A new exhibition at Bonn’s Bundeskunsthalle museum is dedicated to the German director who was extremely prolific despite his destructive lifestyle.

Bonn: A visitor stands in front of a set photo from the film “Love is Colder than Death” showing Rainer Werner Fassbinder (Photo: Oliver Berg/dpa)

10 September 2021 to 6 March 2022

Rainer Werner Fassbinder (1945-1982) was a director, film producer, actor and author. As one of the key representatives of the New German Cinema, he succeeded in synthesising radical subjectivity and social analysis in his work, capturing the look and feel of the Federal Republic of Germany of his time like few other artists.
The retrospective, chronologically structured exhibition paints a multifaceted portrait of the great German filmmaker in the context of his time. His oeuvre, shown in combination with archive and source material, is presented as an unparalleled social document, and his biography is compellingly interwoven with the reality of the everyday life he experienced in Germany. A selection of documents, letters, archive material, photographs, quotations, personal objects, costumes and film compilations facilitate contextualisation.
Fassbinder’s exposed position, his creative non-conformity and artistic radicalism led to now-legendary films, television and theatre plays, such as FEAR EATS THE SOUL, THE MARRIAGE OF MARIA BRAUN, EIGHT HOURS DON’T MAKE A DAY, BERLIN ALEXANDERPLATZ and QUERELLE, which have become part of the collective visual memory. He was extremely prolific: in a career that lasted less than two decades, he wrote, directed or shot 45 feature films and 25 plays. From the beginning, he moved between theatre, film/television and documentary styles, adroitly adapting his visual language to the needs of each form.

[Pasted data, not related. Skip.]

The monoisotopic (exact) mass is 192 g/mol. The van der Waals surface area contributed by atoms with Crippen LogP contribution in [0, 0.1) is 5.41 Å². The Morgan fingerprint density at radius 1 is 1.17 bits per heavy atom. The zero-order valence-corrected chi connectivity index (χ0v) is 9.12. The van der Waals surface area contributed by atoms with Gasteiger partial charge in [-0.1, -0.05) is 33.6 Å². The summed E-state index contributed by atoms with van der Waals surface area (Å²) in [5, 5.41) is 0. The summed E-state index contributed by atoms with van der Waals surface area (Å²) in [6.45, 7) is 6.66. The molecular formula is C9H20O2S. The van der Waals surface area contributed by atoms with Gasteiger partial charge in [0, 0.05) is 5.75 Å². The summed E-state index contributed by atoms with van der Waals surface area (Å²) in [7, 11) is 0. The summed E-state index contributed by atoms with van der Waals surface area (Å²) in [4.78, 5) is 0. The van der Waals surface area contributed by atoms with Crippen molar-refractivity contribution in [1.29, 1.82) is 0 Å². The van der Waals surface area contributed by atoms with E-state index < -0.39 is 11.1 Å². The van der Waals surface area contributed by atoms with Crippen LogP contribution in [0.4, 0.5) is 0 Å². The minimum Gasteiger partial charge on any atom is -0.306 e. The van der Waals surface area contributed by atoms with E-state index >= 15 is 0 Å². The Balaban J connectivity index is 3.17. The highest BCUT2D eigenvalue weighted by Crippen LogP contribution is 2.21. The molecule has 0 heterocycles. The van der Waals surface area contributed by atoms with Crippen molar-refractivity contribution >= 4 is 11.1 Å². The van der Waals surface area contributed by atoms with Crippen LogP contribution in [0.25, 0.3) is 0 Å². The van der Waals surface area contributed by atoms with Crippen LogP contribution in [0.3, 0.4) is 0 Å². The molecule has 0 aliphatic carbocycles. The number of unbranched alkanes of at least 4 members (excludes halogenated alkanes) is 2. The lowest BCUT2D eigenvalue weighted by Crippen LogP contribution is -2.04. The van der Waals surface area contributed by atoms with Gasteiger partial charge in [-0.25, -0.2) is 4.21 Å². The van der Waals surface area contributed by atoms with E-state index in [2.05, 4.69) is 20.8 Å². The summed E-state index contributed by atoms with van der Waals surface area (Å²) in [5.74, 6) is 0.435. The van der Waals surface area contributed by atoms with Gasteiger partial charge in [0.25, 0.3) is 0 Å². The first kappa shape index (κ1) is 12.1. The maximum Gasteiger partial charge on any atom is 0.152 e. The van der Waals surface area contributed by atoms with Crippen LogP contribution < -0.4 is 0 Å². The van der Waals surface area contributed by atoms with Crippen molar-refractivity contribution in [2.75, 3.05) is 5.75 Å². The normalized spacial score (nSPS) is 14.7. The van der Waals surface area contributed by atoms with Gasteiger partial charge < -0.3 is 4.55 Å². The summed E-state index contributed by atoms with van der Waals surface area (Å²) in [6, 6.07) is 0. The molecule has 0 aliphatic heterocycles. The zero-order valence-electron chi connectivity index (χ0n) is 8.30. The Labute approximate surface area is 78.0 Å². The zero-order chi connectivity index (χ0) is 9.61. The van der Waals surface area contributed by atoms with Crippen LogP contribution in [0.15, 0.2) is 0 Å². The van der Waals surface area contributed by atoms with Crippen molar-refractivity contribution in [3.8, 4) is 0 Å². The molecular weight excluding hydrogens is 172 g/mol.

Fassbinder lived and demanded intensity. His often contrary, critical attitude never got in the way of his profoundly affectionate depiction of people, irrespective of their milieu, and was invariably marked by respect and consistency. Fassbinder’s work – the subject of fierce debate during his lifetime – has lost none of its force, vitality and significance. To understand it means to be able to muster understanding and tolerance for ourselves and others.

An exhibition of the Bundeskunsthalle, Bonn, in cooperation with the DFF – Deutsches Filminstitut & Filmmuseum, Frankfurt am Main, and the Rainer Werner Fassbinder Foundation, Berlin.


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